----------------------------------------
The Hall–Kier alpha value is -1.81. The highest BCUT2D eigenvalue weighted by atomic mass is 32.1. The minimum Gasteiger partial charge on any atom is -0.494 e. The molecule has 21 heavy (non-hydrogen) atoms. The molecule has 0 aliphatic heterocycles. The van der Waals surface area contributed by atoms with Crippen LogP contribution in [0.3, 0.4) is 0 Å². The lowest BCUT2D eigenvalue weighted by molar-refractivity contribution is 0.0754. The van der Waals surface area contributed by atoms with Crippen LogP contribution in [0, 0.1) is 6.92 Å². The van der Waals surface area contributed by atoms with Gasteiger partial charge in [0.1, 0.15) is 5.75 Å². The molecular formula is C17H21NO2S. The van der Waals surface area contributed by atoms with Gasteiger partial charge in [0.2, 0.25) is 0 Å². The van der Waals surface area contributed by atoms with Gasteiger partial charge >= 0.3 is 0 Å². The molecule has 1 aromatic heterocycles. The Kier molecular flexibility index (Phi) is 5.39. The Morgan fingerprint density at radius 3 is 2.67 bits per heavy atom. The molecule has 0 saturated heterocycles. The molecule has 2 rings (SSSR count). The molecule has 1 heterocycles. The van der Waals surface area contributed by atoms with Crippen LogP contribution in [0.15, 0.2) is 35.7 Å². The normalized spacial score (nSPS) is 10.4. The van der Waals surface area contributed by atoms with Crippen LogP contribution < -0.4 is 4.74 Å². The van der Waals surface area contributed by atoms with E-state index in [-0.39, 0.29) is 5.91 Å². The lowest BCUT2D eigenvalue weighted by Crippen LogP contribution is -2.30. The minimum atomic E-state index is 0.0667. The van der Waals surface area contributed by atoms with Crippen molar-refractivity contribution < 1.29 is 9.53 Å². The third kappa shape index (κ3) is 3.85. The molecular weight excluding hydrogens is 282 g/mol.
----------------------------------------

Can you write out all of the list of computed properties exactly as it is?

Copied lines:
The Hall–Kier alpha value is -1.81. The highest BCUT2D eigenvalue weighted by atomic mass is 32.1. The minimum Gasteiger partial charge on any atom is -0.494 e. The molecule has 21 heavy (non-hydrogen) atoms. The molecule has 0 aliphatic heterocycles. The van der Waals surface area contributed by atoms with Crippen LogP contribution in [0.3, 0.4) is 0 Å². The lowest BCUT2D eigenvalue weighted by molar-refractivity contribution is 0.0754. The van der Waals surface area contributed by atoms with Crippen LogP contribution in [0, 0.1) is 6.92 Å². The van der Waals surface area contributed by atoms with Gasteiger partial charge in [0.1, 0.15) is 5.75 Å². The molecular formula is C17H21NO2S. The van der Waals surface area contributed by atoms with Gasteiger partial charge in [0.2, 0.25) is 0 Å². The van der Waals surface area contributed by atoms with Gasteiger partial charge >= 0.3 is 0 Å². The molecule has 1 aromatic heterocycles. The Kier molecular flexibility index (Phi) is 5.39. The Morgan fingerprint density at radius 3 is 2.67 bits per heavy atom. The molecule has 0 saturated heterocycles. The molecule has 2 rings (SSSR count). The molecule has 1 heterocycles. The van der Waals surface area contributed by atoms with Crippen LogP contribution in [0.15, 0.2) is 35.7 Å². The normalized spacial score (nSPS) is 10.4. The van der Waals surface area contributed by atoms with Crippen LogP contribution < -0.4 is 4.74 Å². The van der Waals surface area contributed by atoms with E-state index in [-0.39, 0.29) is 5.91 Å². The lowest BCUT2D eigenvalue weighted by Crippen LogP contribution is -2.30. The minimum atomic E-state index is 0.0667. The van der Waals surface area contributed by atoms with Crippen molar-refractivity contribution < 1.29 is 9.53 Å². The third kappa shape index (κ3) is 3.85. The molecular weight excluding hydrogens is 282 g/mol.